Army Making Strides in Support for Kids
The Army has made significant progress in improving support for military children in the ongoing era of frequent deployments, experts said at the first of three military family forums at the 2016 Annual Meeting and Exposition of the Association of the U.S. Army.
“Military kids are dealing with a lot of stuff,” said Cherri Verschraegen, chief of Child, Youth and School (CYS) Services for the U.S. Army Installation Management Command. “That means they’re experienced in dealing with stuff. But it’s not enough for them to survive; we want them to thrive.”
To that end, one initiative involves adapting for youths the Army’s “Master Resiliency Training” program that has been in use for soldiers for several years, stressing the so-called “7 C’s”: competence, confidence, connection, character, contribution, coping and control.
“Connection” is considered the critical factor on that list, Verschraegen said. “Those close ties to family, friends, schools and communities—that’s what CYS is all about.”
Enhancements have been made on the medical front as well, said Army Lt. Col. Christopher Ivany, director of psychological health and chief of the Behavioral Health Division in the Office of the Army Surgeon General.
Ivany, a medical doctor, noted that 1 in 5 Army kids will need mental health treatment through age 16. One way the Army is trying to address that is by putting behavioral health providers in on-post schools. Fourteen installations have them now; there are near-term plans to boost that figure to 18.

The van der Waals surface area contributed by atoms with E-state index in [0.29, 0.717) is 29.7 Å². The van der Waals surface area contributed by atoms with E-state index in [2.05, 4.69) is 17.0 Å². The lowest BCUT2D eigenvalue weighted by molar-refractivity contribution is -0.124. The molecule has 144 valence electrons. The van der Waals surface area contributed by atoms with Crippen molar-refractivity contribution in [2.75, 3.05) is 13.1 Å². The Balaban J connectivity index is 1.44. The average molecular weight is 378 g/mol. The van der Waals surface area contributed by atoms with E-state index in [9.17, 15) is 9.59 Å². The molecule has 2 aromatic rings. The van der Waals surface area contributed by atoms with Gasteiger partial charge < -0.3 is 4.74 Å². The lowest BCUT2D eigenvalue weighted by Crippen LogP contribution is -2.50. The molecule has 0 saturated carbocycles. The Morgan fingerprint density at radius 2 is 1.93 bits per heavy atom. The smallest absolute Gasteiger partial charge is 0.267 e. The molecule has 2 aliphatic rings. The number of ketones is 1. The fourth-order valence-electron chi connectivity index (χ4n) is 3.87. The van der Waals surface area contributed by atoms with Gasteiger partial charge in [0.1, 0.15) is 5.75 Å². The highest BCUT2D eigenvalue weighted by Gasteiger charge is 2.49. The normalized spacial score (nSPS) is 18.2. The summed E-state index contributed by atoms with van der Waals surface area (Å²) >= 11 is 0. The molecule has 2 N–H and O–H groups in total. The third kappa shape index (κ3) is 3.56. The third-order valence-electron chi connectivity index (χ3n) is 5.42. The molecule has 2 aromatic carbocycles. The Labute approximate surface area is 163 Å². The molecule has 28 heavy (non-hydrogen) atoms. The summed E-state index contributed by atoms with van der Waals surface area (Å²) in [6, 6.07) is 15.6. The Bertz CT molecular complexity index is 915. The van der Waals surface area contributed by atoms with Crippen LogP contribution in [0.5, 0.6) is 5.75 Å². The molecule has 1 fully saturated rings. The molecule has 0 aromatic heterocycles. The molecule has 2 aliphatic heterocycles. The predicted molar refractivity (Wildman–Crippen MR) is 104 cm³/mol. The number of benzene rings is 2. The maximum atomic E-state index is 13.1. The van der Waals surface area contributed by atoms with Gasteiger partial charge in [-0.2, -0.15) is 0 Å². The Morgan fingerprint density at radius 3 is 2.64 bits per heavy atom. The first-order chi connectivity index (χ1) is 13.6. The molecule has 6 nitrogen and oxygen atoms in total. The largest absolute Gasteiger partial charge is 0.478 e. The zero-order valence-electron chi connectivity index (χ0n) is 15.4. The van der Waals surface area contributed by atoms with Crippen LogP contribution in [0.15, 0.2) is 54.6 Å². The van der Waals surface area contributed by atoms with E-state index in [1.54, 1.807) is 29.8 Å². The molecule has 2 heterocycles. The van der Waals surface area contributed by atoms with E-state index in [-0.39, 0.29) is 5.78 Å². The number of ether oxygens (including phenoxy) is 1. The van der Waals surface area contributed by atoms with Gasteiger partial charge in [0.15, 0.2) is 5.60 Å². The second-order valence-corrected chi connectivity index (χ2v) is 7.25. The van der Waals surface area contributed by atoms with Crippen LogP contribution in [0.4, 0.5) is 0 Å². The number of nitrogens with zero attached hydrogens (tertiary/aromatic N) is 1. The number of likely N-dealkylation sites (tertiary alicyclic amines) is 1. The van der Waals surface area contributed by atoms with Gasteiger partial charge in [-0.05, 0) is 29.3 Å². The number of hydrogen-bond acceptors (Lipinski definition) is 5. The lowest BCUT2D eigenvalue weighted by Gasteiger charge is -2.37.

The concept gives Army kids easier access to care while also giving behavioral health providers easier access to school staff who can help facilitate further treatment, he said.
The Army is also making greater use of behavioral health teleconsultations, providing 45,000 to 50,000 such sessions last year, Ivany said.
Much of the efforts in this area have been informed by three large RAND Corp. studies over the past decade that have focused heavily on the effects of deployments on military children, said Terry Tanielian, senior social research analyst with RAND.
The data has created opportunities to “target interventions toward kids we know are not going to do as well as others,” she said.
But there are still data gaps that, if filled, could drive further improvements in support programs for military kids, she said. They include more real-time data collection while military children are actively experiencing the deployment of a parent; and studies of military teens into young adulthood, which she said are virtually nonexistent.